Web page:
Friends, with the feast of the Circumcision of
the Lord on Tuesday - the 8th day after
Christmas - I thought this short piece from
Met. Kallistos appropriate.
With Love In Christ,
"The Name of the Son of God is great and boundless, and upholds the entire universe." (The Shepherd of Hermas) We shall not appreciate the role of the Jesus Prayer in Orthodox spirituality unless we sense some of the intrinsic power and virtue of the divine Name. If the Prayer is more effective than other invocations, this is because it contains the Name of God.
In the Old Testament, as in other ancient cultures, there is a virtual identity between a man's soul and his or her name. One's whole personality, with all its peculiarities and all its energy, is present in one's name. To know a person's name is to gain a definite insight into someone's nature, thereby acquiring an established relationship—even, perhaps, a certain control over another. That is why the mysterious messenger who wrestles with Jacob at the ford Jabbok refuses to disclose his name (Gen. 32:29). The same attitude is reflected in the reply of the angel to Manoah, "Why askest thou thus after my name, seeing it is secret?" (Judges 13:18). A change of name indicates a decisive change in a man's life, as when Abram becomes Abraham (Gen. 17:5), or Jacob becomes Israel (Gen. 32:28). After his conversion, Saul becomes Paul (Acts 13:9); and a monk at his profession is given a new name, usually not of his own choosing, to indicate the radical renewal he is undergoing.
In the Hebrew tradition, to do a thing in the name of another, or to invoke and call upon his name, are acts of the utmost weight and potency. To invoke a person's name is to make that person effectively present....
All that can be said of human names is true to an incomparably higher degree of the divine Name, in which His power and glory of God are present and active. The Name of God is numen praesens, God with us. Attentively and deliberately to invoke God's Name is to place oneself in His presence, to open oneself to His energy, to offer oneself as an instrument and a living sacrifice in His hands. So keen was the sense of the majesty of the divine Name in later Judaism that the tetragrammaton was not pronounced aloud in the worship of the synagogue: the Name of the Most High was considered too devastating to be spoken.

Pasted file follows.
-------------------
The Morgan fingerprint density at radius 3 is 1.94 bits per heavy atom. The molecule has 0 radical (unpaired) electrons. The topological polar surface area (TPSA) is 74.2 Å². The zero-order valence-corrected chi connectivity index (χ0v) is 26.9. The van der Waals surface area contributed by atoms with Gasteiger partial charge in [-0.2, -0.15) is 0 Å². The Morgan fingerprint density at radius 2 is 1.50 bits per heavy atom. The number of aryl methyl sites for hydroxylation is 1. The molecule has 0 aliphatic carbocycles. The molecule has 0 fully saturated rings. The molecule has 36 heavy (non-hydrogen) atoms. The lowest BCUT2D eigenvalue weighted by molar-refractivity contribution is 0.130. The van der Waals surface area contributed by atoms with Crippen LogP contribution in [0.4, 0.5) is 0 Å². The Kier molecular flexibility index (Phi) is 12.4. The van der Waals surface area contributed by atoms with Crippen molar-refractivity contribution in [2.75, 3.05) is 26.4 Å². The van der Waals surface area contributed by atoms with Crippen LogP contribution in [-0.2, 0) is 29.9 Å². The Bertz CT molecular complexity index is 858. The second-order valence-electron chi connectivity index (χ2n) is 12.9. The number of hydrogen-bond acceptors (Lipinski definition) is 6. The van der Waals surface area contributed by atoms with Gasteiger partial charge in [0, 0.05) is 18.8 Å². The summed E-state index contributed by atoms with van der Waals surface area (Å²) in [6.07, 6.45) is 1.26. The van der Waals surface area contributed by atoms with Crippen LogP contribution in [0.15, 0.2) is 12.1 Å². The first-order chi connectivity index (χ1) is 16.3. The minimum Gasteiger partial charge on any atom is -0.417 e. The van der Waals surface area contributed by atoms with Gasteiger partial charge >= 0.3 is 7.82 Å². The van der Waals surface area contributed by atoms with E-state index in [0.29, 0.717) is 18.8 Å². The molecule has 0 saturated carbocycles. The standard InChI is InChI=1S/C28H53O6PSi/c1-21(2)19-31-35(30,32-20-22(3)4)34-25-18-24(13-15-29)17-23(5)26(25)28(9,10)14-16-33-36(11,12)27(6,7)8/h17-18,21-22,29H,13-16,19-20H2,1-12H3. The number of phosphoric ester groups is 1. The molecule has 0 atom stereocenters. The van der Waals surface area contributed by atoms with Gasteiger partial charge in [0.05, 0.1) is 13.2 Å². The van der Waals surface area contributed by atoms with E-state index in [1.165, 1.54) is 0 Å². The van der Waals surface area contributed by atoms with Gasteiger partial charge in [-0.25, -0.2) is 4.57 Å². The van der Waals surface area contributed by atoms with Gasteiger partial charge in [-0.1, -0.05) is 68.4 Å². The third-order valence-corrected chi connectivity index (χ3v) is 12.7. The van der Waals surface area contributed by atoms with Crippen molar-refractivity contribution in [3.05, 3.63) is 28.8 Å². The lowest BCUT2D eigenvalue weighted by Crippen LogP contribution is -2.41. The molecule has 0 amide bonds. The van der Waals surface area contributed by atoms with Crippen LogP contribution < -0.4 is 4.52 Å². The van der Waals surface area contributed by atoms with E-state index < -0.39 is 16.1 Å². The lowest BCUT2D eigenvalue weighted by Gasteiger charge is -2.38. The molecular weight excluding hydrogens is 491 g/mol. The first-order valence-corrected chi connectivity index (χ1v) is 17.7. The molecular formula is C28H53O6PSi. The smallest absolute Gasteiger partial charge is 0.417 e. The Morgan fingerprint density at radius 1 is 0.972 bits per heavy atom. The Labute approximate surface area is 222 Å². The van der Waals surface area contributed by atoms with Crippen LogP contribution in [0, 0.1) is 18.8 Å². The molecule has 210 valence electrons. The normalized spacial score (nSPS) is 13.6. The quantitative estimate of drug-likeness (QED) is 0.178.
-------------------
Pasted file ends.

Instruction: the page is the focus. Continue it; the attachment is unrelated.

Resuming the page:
Similarly, in the New Testament, devils are cast out and men are healed through the Name of Jesus, for the Name is power. Once this potency is properly appreciated, many familiar passages acquire a fuller meaning and force: "Hallowed be Thy Name"; "Whatever you shall ask the Father in My Name, He will give it you"; "Go therefore, and teach all nations, baptizing them in the Name of the Father, and of the Son, and of the Holy Spirit" (Matt. 28:19); St. Peter's proclamation that there is salvation only in "the Name of Jesus Christ of Nazareth" (Acts 4:10-12); the words of St. Paul, "At the Name of Jesus every knee should bow" (Phil. 2:10); the new and secret name written on the white stone, that is given to us in the Age to Come (Revelation 2:17).
It is this Biblical reverence for the Name that forms the basis and foundation of the Jesus Prayer. God's Name is essentially linked with His Person, and so the invocation of the divine Name possesses a genuinely sacramental character, serving as an effective sign of His invisible presence and action. For the believing Christian today, as in apostolic times, the Name of Jesus is power. In the words of the two Elders of Gaza, Sts. Varsanuphius and John (6th century), "The remembrance of the Name of God utterly destroys all that is evil." "Flog your enemies with the Name of Jesus," urges St. John Climacus, "for there is no weapon more powerful in heaven or on earth…. Let the remembrance of Jesus be united to your every breath, and then you will know the value of stillness."
The Name is power: but a purely mechanical repetition will by itself achieve nothing. The Jesus Prayer is not a magic talisman. As in all sacramental operations, an individual is required to co-operate with God through active faith and ascetic effort. We are called to invoke the Name with recollection and inward vigilance, confining our minds within the words of the Prayer, conscious of whom we are addressing and who responds to us in our heart.
Such strenuous prayer is never easy in the initial stages, and is described by the Fathers as a hidden martyrdom....
This patient perseverance takes the form, above all, of attentive and frequent repetition. Christ told His disciples not to use "vain repetitions" (Matt.6:7), but the repetition of the Jesus Prayer, when performed with inward sincerity and concentration, is most emphatically not "vain": it makes our prayer more unified and at the same time more inward.
-from Met. Kallistos Ware,
“The Power of the Name”